Democratic gubernatorial candidate Philip Levine promised closer relationships between state government and nonprofits like Orlando’s Second Harvest Food Bank of Central Florida, saying the state needs to re-evaluate how such programs are run through the Department of Children and Families.
After touring the Second Harvest Food Bank Friday — the second Democratic gubernatorial candidate to do so, after Gwen Graham did in December, Levine offered few details about his vision to address hunger, homelessness and other chronic social needs but spoke of making them priorities.
“We need to do all these things to lift the state up,” Levine said. “It requires us to have better education, better health care, a better environmental policy, non-discrimination policies.
“And when you come to an organization like this, and you see the opportunity they present if they could just get cooperation and partnership with the state of Florida, to me it’s a golden opportunity. I look at this and say, this to me is an asset of our state, and how do we utilize this asset?”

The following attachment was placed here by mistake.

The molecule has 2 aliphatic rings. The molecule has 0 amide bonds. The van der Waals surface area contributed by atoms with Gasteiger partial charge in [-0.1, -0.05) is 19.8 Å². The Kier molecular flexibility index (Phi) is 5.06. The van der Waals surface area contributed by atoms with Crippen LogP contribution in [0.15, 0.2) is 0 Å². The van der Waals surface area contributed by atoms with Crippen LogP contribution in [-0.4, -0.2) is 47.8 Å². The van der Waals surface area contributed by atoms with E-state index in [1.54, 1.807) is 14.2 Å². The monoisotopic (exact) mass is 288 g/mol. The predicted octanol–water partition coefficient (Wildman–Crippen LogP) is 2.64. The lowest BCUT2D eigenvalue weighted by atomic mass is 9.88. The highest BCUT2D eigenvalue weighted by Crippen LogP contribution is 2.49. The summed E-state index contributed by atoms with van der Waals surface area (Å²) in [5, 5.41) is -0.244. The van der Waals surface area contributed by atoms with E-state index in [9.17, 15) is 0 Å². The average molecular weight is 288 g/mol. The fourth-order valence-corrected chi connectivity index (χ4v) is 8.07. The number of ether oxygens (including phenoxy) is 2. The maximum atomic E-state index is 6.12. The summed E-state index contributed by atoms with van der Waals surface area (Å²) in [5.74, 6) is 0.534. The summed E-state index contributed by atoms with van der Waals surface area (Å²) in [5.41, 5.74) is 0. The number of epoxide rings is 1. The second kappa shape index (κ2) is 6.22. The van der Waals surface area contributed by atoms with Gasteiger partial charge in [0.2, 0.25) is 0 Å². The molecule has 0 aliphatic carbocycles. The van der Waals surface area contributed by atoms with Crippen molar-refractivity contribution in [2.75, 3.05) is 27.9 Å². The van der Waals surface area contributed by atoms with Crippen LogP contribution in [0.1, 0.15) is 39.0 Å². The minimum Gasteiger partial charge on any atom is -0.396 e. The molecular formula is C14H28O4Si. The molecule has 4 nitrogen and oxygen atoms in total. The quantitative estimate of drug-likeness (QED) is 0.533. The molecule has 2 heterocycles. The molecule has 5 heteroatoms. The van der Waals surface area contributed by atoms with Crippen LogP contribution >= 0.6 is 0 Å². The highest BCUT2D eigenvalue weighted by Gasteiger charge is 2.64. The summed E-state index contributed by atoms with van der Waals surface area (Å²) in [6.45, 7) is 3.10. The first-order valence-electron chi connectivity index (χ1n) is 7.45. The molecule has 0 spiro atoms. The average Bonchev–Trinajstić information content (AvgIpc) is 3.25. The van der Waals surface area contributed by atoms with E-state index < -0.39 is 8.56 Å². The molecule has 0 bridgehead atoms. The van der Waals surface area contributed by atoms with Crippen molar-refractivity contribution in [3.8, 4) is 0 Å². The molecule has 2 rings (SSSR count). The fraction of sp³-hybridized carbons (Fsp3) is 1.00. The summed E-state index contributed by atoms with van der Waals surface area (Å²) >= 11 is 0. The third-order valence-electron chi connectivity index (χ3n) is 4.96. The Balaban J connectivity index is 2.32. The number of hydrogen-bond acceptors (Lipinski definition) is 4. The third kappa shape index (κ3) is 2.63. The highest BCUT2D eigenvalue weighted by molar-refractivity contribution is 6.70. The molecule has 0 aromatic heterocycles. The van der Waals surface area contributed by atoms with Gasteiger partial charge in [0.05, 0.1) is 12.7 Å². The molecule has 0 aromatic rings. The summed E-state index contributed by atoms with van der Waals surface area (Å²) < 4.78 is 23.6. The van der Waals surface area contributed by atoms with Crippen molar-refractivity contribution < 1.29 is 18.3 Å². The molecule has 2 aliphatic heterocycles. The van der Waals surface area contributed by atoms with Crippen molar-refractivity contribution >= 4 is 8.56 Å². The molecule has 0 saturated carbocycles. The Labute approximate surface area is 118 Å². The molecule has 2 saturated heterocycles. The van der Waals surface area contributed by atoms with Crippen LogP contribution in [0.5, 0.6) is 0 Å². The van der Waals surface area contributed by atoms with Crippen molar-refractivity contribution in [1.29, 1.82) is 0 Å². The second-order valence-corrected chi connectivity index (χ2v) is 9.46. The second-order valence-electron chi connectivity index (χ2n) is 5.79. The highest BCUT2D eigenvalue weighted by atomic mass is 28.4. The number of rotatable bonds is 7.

Levine faces Graham, Winter Park businessman Chris King, and Tallahassee Mayor Andrew Gillum in the battle for the August 28 Democratic primary. The leading Republicans are U.S. Rep. Ron DeSantis and Florida Agriculture Commissioner Adam Putnam.
Partly through partnerships with big local corporate players such as Walt Disney World and Darden Restaurants, Second Harvest collects, sorts and distributes food to more than 500 local emergency food assistance programs throughout Central Florida.
After praising the model and vowing his administration would plug into it, Levine pivoted to a discussion of The Florida Department of Children and Families, saying he spoke with a Second Harvest volunteer trainee who had come up through foster care, who said that when he turned 18, he had virtually no support system.
“I think that’s an example of something that needs to change. We saw, unfortunately, that shooter from [Marjory] Stoneman Douglas [High School.] I think he had a similar experience. He [Nikolas Cruz] turned 18 and no one was looking after him, in terms of mental health,” Levine said.
“I think we need to start taking care of our people more, and maybe start modeling ourselves after some of the most admired companies in America who take care of their people very much so, the same organizations we want to attract to our state of Florida, whether it’s Amazon or Boeing, or Disney, whatever it may be, we need to start acting more to take care of our people,” Levine said.